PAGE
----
President Donald Trump just can't stop telling stories about former Defense Secretary James Mattis. This time, the president claims Mattis said U.S. troops were so perilously low on ammunition that it would be better to hold off launching a military operation.
"You know, when I came here, three years ago almost, Gen. Mattis told me, 'Sir, we're very low on ammunition,'" Trump recalled on Monday at the White House. "I said, 'That's a horrible thing to say.' I'm not blaming him. I'm not blaming anybody. But that's what he told me because we were in a position with a certain country, I won't say which one; we may have had conflict. And he said to me: 'Sir, if you could, delay it because we're very low on ammunition.'
"And I said: You know what, general, I never want to hear that again from another general," Trump continued. "No president should ever, ever hear that statement: 'We're low on ammunition.'"
This 400-pound feral hog is one of more than 1,200 that have invaded a Texas Air Force base since 2016
At least one Air Force base is waging a slow battle against feral hogs — and way, way more than 30-50 of them.
A Texas trapper announced on Monday that his company had removed roughly 1,200 feral hogs from Joint Base San Antonio property at the behest of the service since 2016.
In a move that could see President Donald Trump set foot on North Korean soil again, Kim Jong Un has invited the U.S. leader to Pyongyang, a South Korean newspaper reported Monday, as the North's Foreign Ministry said it expected stalled nuclear talks to resume "in a few weeks."
A letter from Kim, the second Trump received from the North Korean leader last month, was passed to the U.S. president during the third week of August and came ahead of the North's launch of short-range projectiles on Sept. 10, the South's Joongang Ilbo newspaper reported, citing multiple people familiar with the matter.
In the letter, Kim expressed his willingness to meet the U.S. leader for another summit — a stance that echoed Trump's own remarks just days earlier.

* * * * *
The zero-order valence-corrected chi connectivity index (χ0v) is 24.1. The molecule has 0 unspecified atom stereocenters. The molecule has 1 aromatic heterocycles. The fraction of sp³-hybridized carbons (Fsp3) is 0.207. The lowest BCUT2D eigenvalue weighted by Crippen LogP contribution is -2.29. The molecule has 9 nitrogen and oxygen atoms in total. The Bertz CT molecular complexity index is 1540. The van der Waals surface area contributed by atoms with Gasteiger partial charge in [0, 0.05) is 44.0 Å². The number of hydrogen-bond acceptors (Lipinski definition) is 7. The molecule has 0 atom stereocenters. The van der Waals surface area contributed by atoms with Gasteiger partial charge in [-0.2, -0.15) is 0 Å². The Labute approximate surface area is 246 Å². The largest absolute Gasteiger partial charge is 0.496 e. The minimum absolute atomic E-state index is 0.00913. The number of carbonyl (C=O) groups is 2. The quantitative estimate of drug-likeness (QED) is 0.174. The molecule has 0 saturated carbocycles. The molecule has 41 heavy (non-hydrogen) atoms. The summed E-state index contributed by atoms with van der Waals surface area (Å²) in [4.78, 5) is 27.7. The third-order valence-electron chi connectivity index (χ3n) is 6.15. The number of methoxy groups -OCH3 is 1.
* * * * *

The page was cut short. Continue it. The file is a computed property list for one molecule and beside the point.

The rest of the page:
Constant deployments broke the Air Force's B-1 fleet. Now the service is facing a major bomber shortfall
On April 14, 2018, two B-1B Lancer bombers fired off payloads of Joint Air-to-Surface Standoff Missiles against weapons storage plants in western Syria, part of a shock-and-awe response to Syrian President Bashar al-Assad's use of chemical weapons against his citizens that also included strikes from Navy destroyers and submarines.
In all, the two bombers fired 19 JASSMs, successfully eliminating their targets. But the moment would ultimately be one of the last — and certainly most publicized — strategic strikes for the aircraft before operations began to wind down for the entire fleet.
A few months after the Syria strike, Air Force Global Strike Command commander Gen. Tim Ray called the bombers back home. Ray had crunched the data, and determined the non-nuclear B-1 was pushing its capabilities limit. Between 2006 and 2016, the B-1 was the sole bomber tasked continuously in the Middle East. The assignment was spread over three Lancer squadrons that spent one year at home, then six month deployed — back and forth for a decade.
The constant deployments broke the B-1 fleet. It's no longer a question of if, but when the Air Force and Congress will send the aircraft to the Boneyard. But Air Force officials are still arguing the B-1 has value to offer, especially since it's all the service really has until newer bombers hit the flight line in the mid-2020s.